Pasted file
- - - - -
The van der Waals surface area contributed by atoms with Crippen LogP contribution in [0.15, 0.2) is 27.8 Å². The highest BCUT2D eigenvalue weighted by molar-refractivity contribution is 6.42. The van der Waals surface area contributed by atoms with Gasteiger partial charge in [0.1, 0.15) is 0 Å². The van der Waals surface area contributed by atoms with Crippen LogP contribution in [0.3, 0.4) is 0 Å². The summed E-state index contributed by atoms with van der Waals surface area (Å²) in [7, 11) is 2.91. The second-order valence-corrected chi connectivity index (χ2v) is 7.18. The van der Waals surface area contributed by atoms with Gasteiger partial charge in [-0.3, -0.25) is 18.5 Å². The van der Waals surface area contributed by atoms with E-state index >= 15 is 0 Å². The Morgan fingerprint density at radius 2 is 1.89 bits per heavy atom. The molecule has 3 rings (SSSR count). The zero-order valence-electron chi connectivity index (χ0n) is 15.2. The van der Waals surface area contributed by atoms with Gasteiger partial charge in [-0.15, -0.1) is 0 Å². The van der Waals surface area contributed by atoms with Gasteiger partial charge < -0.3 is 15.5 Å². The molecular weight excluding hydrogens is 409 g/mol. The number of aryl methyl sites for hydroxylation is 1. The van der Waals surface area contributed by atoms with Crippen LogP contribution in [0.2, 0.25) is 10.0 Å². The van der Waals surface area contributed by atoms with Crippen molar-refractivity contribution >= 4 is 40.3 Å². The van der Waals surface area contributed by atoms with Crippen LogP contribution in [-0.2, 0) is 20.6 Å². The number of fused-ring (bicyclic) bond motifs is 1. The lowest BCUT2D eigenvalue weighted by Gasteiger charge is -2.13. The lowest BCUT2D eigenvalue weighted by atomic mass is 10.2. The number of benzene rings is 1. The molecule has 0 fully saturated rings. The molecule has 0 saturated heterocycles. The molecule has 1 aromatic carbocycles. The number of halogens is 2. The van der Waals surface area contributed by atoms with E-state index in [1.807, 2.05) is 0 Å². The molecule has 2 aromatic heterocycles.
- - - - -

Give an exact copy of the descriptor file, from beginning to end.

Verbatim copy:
The van der Waals surface area contributed by atoms with Crippen LogP contribution in [0.15, 0.2) is 27.8 Å². The highest BCUT2D eigenvalue weighted by molar-refractivity contribution is 6.42. The van der Waals surface area contributed by atoms with Gasteiger partial charge in [0.1, 0.15) is 0 Å². The van der Waals surface area contributed by atoms with Crippen LogP contribution in [0.3, 0.4) is 0 Å². The summed E-state index contributed by atoms with van der Waals surface area (Å²) in [7, 11) is 2.91. The second-order valence-corrected chi connectivity index (χ2v) is 7.18. The van der Waals surface area contributed by atoms with Gasteiger partial charge in [-0.3, -0.25) is 18.5 Å². The van der Waals surface area contributed by atoms with E-state index >= 15 is 0 Å². The Morgan fingerprint density at radius 2 is 1.89 bits per heavy atom. The molecule has 3 rings (SSSR count). The zero-order valence-electron chi connectivity index (χ0n) is 15.2. The van der Waals surface area contributed by atoms with Gasteiger partial charge in [-0.15, -0.1) is 0 Å². The van der Waals surface area contributed by atoms with Gasteiger partial charge < -0.3 is 15.5 Å². The molecular weight excluding hydrogens is 409 g/mol. The number of aryl methyl sites for hydroxylation is 1. The van der Waals surface area contributed by atoms with Crippen LogP contribution in [0.2, 0.25) is 10.0 Å². The van der Waals surface area contributed by atoms with Crippen molar-refractivity contribution >= 4 is 40.3 Å². The van der Waals surface area contributed by atoms with Crippen LogP contribution in [-0.2, 0) is 20.6 Å². The number of fused-ring (bicyclic) bond motifs is 1. The lowest BCUT2D eigenvalue weighted by Gasteiger charge is -2.13. The lowest BCUT2D eigenvalue weighted by atomic mass is 10.2. The number of benzene rings is 1. The molecule has 0 fully saturated rings. The molecule has 0 saturated heterocycles. The molecule has 1 aromatic carbocycles. The number of halogens is 2. The van der Waals surface area contributed by atoms with E-state index in [1.807, 2.05) is 0 Å². The molecule has 2 aromatic heterocycles.